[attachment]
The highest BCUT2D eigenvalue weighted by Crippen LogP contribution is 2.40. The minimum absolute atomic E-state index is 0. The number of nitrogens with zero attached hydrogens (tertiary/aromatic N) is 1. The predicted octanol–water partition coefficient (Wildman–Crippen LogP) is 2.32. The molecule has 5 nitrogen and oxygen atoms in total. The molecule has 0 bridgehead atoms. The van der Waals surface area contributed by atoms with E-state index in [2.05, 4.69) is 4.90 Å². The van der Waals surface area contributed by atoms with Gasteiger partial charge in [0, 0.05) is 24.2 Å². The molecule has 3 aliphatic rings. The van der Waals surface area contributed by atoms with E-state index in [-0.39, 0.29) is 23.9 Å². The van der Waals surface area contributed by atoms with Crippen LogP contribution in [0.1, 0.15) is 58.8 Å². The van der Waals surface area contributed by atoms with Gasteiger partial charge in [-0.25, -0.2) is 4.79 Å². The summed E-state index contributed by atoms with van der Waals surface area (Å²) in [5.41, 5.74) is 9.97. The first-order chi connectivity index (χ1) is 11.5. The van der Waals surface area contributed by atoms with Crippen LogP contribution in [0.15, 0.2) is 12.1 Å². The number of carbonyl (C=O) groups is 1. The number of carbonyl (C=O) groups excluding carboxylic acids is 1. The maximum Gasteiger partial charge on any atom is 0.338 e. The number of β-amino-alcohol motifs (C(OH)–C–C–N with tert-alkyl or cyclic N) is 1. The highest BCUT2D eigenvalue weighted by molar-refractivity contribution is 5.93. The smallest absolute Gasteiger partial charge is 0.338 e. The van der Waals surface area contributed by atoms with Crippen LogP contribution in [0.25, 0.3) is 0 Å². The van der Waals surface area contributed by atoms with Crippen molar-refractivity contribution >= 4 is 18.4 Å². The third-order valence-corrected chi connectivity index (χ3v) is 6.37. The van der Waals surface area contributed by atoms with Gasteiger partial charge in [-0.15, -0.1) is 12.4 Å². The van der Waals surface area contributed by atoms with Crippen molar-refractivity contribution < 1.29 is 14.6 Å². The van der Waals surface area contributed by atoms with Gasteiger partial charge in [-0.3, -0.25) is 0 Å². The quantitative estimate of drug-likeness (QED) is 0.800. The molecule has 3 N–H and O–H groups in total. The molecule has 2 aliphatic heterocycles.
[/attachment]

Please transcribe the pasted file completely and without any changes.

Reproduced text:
The highest BCUT2D eigenvalue weighted by Crippen LogP contribution is 2.40. The minimum absolute atomic E-state index is 0. The number of nitrogens with zero attached hydrogens (tertiary/aromatic N) is 1. The predicted octanol–water partition coefficient (Wildman–Crippen LogP) is 2.32. The molecule has 5 nitrogen and oxygen atoms in total. The molecule has 0 bridgehead atoms. The van der Waals surface area contributed by atoms with E-state index in [2.05, 4.69) is 4.90 Å². The van der Waals surface area contributed by atoms with Gasteiger partial charge in [0, 0.05) is 24.2 Å². The molecule has 3 aliphatic rings. The van der Waals surface area contributed by atoms with E-state index in [-0.39, 0.29) is 23.9 Å². The van der Waals surface area contributed by atoms with Crippen LogP contribution in [0.1, 0.15) is 58.8 Å². The van der Waals surface area contributed by atoms with Gasteiger partial charge in [-0.25, -0.2) is 4.79 Å². The summed E-state index contributed by atoms with van der Waals surface area (Å²) in [5.41, 5.74) is 9.97. The first-order chi connectivity index (χ1) is 11.5. The van der Waals surface area contributed by atoms with Crippen LogP contribution in [0.15, 0.2) is 12.1 Å². The number of carbonyl (C=O) groups is 1. The number of carbonyl (C=O) groups excluding carboxylic acids is 1. The maximum Gasteiger partial charge on any atom is 0.338 e. The number of β-amino-alcohol motifs (C(OH)–C–C–N with tert-alkyl or cyclic N) is 1. The highest BCUT2D eigenvalue weighted by molar-refractivity contribution is 5.93. The smallest absolute Gasteiger partial charge is 0.338 e. The van der Waals surface area contributed by atoms with Crippen LogP contribution in [0.25, 0.3) is 0 Å². The van der Waals surface area contributed by atoms with Crippen molar-refractivity contribution >= 4 is 18.4 Å². The third-order valence-corrected chi connectivity index (χ3v) is 6.37. The van der Waals surface area contributed by atoms with Gasteiger partial charge in [-0.15, -0.1) is 12.4 Å². The van der Waals surface area contributed by atoms with Crippen molar-refractivity contribution < 1.29 is 14.6 Å². The van der Waals surface area contributed by atoms with Gasteiger partial charge in [-0.3, -0.25) is 0 Å². The quantitative estimate of drug-likeness (QED) is 0.800. The molecule has 3 N–H and O–H groups in total. The molecule has 2 aliphatic heterocycles.